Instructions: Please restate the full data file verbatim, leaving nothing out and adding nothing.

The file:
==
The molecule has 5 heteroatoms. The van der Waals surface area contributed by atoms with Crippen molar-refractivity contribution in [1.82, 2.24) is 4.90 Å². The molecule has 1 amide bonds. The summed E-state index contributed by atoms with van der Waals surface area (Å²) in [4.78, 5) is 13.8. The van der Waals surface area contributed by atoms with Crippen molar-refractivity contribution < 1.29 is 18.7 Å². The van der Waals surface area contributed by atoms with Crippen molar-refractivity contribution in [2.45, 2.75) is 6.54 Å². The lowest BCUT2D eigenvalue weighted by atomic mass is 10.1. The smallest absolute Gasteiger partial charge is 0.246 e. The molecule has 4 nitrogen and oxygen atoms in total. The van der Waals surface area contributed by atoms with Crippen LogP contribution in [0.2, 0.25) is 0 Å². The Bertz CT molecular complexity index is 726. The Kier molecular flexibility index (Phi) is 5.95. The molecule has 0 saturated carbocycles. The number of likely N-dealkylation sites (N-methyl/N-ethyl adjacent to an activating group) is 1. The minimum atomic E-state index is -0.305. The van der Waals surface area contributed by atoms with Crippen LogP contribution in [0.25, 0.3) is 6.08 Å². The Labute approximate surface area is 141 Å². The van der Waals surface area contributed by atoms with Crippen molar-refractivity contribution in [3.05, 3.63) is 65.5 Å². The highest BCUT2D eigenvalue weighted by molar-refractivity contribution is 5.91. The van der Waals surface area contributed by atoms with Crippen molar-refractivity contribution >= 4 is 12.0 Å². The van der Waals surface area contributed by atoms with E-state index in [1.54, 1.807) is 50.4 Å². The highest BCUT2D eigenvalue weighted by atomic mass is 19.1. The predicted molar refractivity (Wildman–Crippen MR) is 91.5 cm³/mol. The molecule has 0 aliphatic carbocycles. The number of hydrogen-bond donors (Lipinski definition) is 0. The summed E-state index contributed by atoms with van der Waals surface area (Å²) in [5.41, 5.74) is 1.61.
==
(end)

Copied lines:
The molecule has 5 heteroatoms. The van der Waals surface area contributed by atoms with Crippen molar-refractivity contribution in [1.82, 2.24) is 4.90 Å². The molecule has 1 amide bonds. The summed E-state index contributed by atoms with van der Waals surface area (Å²) in [4.78, 5) is 13.8. The van der Waals surface area contributed by atoms with Crippen molar-refractivity contribution < 1.29 is 18.7 Å². The van der Waals surface area contributed by atoms with Crippen molar-refractivity contribution in [2.45, 2.75) is 6.54 Å². The lowest BCUT2D eigenvalue weighted by atomic mass is 10.1. The smallest absolute Gasteiger partial charge is 0.246 e. The molecule has 4 nitrogen and oxygen atoms in total. The van der Waals surface area contributed by atoms with Crippen LogP contribution in [0.2, 0.25) is 0 Å². The Bertz CT molecular complexity index is 726. The Kier molecular flexibility index (Phi) is 5.95. The molecule has 0 saturated carbocycles. The number of likely N-dealkylation sites (N-methyl/N-ethyl adjacent to an activating group) is 1. The minimum atomic E-state index is -0.305. The van der Waals surface area contributed by atoms with Crippen LogP contribution in [0.25, 0.3) is 6.08 Å². The Labute approximate surface area is 141 Å². The van der Waals surface area contributed by atoms with Crippen molar-refractivity contribution in [3.05, 3.63) is 65.5 Å². The highest BCUT2D eigenvalue weighted by molar-refractivity contribution is 5.91. The van der Waals surface area contributed by atoms with Crippen molar-refractivity contribution >= 4 is 12.0 Å². The van der Waals surface area contributed by atoms with E-state index in [1.54, 1.807) is 50.4 Å². The highest BCUT2D eigenvalue weighted by atomic mass is 19.1. The predicted molar refractivity (Wildman–Crippen MR) is 91.5 cm³/mol. The molecule has 0 aliphatic carbocycles. The number of hydrogen-bond donors (Lipinski definition) is 0. The summed E-state index contributed by atoms with van der Waals surface area (Å²) in [5.41, 5.74) is 1.61.